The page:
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Endon Hall

Endon Hall in 1924

William Clayton bought the Endon estate (which included the quarries) from the Wettons who were local quarry owners and stone merchants, (see sample bill below). Prior to 1875 Clayton initially called the property Endon House (not Hall). He built the house together with Turret Cottages and Clayton’s Tower on Windmill Lane which was then called Township Road. The tower appears to have been built as a folly, no practical use having been found for it. Find further information on the Kerridge page. 

Wetton sample bill from 1889

 

The stable block of Endon Hall now converted to cottages

 

The stables and coach house at Endon Hall are grade II listed. They are built in sandstone and have a Kerridge stone-slate roof with a stone ridge. They form a courtyard plan, are in two storeys, and have a symmetrical five-bay front. In the centre of this is a coach entrance with a two-tier dovecote and clock above. Also on the roof is an open wooden bellcote with a copper dome and a weathervane. The parapet is castellated. On the courtyard front are cart openings and circular pitch holes.[1]

1891: John Charlton aged fifty six years and from Salford lived at Endon Hall, he was a Cotton Linen worker and woollen cloth finisher. His wife Henrietta aged forty two years was from Liverpool and their six children all born in Salford age range nine to nineteen years also lived there. There were eight servants.

1892: According to Kelly’s 1892 directory Arthur S. Plews lived at Endon Hall. In 1897 his wife Francis M. Plews laid the foundation stone for Holy Trinity chapel in Jackson Lane.

1901: Frances M. Plews was still living at Endon Hall, she was aged forty two years and was described as living off her own means. She was married but there is no mention of her husband Arthur S. Plews who is listed as living there in 1892. However, by 1906 the Kelly’s directory once again lists Arthur as living at Endon Hall. Frances was from Audlem and lived with her daughter aged four years and also four servants. Peter Pownall Brocklehurst had connections with Endon Hall around this time as stated on the 1902 Electoral Roll although he was actually living at Hurdsfield House at that time. Perhaps he owned Endon Hall.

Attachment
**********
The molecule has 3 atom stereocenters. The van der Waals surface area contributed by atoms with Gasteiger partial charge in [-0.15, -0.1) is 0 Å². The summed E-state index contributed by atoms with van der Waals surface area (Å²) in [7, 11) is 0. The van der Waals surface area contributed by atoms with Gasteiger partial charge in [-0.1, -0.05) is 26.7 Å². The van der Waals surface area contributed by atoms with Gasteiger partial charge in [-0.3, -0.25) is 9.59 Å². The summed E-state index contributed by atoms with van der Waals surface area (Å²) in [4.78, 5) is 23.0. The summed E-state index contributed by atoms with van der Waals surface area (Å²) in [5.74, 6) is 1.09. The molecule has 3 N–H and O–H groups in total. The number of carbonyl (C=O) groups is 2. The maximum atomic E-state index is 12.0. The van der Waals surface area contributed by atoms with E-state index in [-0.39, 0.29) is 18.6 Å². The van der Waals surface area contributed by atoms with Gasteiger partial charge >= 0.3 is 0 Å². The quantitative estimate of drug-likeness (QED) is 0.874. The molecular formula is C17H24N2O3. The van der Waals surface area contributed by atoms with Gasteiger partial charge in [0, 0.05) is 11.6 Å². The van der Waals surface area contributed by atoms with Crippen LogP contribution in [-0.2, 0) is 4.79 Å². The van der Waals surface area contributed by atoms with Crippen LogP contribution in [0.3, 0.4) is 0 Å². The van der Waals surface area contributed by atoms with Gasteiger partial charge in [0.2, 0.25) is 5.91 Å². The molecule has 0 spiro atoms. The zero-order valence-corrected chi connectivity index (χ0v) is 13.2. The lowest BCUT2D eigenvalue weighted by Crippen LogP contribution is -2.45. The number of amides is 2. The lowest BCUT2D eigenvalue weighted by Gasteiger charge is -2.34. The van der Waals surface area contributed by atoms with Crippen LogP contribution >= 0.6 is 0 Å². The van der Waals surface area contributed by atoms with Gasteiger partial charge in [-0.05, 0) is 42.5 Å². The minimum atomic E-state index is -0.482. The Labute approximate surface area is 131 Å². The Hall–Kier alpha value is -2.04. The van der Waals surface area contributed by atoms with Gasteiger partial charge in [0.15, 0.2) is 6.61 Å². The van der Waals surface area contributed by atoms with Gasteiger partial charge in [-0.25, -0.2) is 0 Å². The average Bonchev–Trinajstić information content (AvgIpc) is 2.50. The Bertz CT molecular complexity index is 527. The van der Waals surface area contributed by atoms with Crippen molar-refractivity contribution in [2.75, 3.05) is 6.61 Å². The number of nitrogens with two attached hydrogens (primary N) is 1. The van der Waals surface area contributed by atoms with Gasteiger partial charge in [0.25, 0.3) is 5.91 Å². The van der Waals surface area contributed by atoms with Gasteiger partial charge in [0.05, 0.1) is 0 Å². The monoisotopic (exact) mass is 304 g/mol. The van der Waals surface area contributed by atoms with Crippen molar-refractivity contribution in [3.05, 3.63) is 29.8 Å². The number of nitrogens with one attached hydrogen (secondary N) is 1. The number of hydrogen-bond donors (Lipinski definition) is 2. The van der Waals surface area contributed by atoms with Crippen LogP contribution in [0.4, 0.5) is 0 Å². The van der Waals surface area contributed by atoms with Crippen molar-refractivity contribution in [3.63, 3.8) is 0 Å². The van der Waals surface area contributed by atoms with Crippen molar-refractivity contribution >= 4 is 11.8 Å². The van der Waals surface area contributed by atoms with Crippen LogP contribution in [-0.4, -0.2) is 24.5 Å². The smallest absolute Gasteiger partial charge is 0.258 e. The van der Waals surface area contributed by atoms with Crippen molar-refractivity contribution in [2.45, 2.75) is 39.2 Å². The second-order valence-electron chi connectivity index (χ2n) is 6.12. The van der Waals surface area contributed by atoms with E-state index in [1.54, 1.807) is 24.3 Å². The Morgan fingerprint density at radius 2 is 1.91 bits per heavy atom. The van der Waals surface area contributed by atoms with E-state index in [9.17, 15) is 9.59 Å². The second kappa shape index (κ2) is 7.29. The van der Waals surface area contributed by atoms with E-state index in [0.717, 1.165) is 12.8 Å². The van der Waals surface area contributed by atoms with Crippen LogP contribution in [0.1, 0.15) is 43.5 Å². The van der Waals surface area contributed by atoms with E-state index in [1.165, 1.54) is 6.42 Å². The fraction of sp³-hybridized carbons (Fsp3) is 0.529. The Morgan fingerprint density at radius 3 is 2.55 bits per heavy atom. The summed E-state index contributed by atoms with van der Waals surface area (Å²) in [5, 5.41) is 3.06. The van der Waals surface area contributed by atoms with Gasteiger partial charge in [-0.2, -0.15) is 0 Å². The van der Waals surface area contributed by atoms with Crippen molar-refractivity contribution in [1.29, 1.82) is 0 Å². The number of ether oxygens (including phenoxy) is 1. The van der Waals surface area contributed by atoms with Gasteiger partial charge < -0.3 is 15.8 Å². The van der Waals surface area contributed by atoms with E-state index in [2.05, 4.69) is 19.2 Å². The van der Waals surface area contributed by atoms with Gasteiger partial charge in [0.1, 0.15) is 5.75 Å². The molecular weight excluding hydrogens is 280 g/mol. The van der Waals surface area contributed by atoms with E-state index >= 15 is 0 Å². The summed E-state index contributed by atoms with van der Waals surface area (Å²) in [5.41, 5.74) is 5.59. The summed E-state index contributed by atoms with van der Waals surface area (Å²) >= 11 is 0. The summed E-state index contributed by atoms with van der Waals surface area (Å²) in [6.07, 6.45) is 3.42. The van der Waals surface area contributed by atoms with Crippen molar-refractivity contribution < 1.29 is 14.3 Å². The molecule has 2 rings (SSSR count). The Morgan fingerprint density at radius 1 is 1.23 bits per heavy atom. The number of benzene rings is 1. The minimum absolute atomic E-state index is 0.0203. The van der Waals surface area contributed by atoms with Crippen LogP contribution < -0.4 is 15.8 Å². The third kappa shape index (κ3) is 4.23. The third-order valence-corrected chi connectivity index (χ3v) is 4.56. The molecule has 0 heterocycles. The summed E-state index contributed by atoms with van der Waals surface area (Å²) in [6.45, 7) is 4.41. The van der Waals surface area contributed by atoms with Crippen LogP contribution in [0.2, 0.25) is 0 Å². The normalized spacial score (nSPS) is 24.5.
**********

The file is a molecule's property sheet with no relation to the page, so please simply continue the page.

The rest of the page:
1911: John E. Galgani was living at Endon Hall.He had moved to 18 Higher Lane by the following year. He had been living at Endon Lodge ten years previously.

1914:  Endon Hall was occupied by James Edward Marsland and his family. They were still there in 1923 according to Kelly’s directories. Their son Lieutenant Sidney Hammond Marsland (click on image on the right to enlarge) was sadly killed fighting for his country in WW1.

1939: The Hall was occupied by Harold Kershaw aged fifty seven years, he was a solicitor. Also living with him was his wife Pleasance aged fifty two years and their son Peter aged twenty four years and described as a brewer. Mr Cosgrove also lived at Endon Hall around the time of the second world war.

The Kershaw’s were at Endon Hall until the 1960’s.

Mr and Mrs Ramsden lived at Endon Hall in more recent years and were both doctors.

Mossleys Tyre manufacturer also once owned Endon Hall before it was sold and split into two residences.

In July 2006 Macclesfield Borough Council varied the boundary of the Bollington and Kerridge conservation area. The purpose was to include additional properties within the conservation area. These properties included Endon Hall North, South, and West, Endon Hall Farmhouse, Endon Hall Farm, 1, 2 and 3 Endon Hall Mews, the property having been by this time divided up into multi-occupancy. Also added to the Conservation Area were 4, 6 and 8 Windmill Lane.

Endon Hall, 2018
Looking across the park to the hall, 2018


Listed structures

See Listed Buildings page for the full list and notes regarding Listed, Article 4, and SPD properties.

The links on the structures are to the Historic England web site. Any links to local history pages are to this web site.

  Stables at Endon Hall, Kerridge; II, Stables and coach house for William Clayton, c.1835. Not publicly accessible.
    Icehouse in Endon Hall garden, Kerridge; II, Icehouse: c.1840 for William Clayton. Not publicly accessible.

Acknowledgements

  1. The historical information on this page about the construction of the house is taken from the Historic England website.
  2. thre’penny piece or thrupnee-bit – a three penny, twelve sided, coin used in the UK until decimal currency was introduced in 1971.
  3. Our thanks go to Linda Stewart who has researched census information to present an interesting history of the house’s residents.

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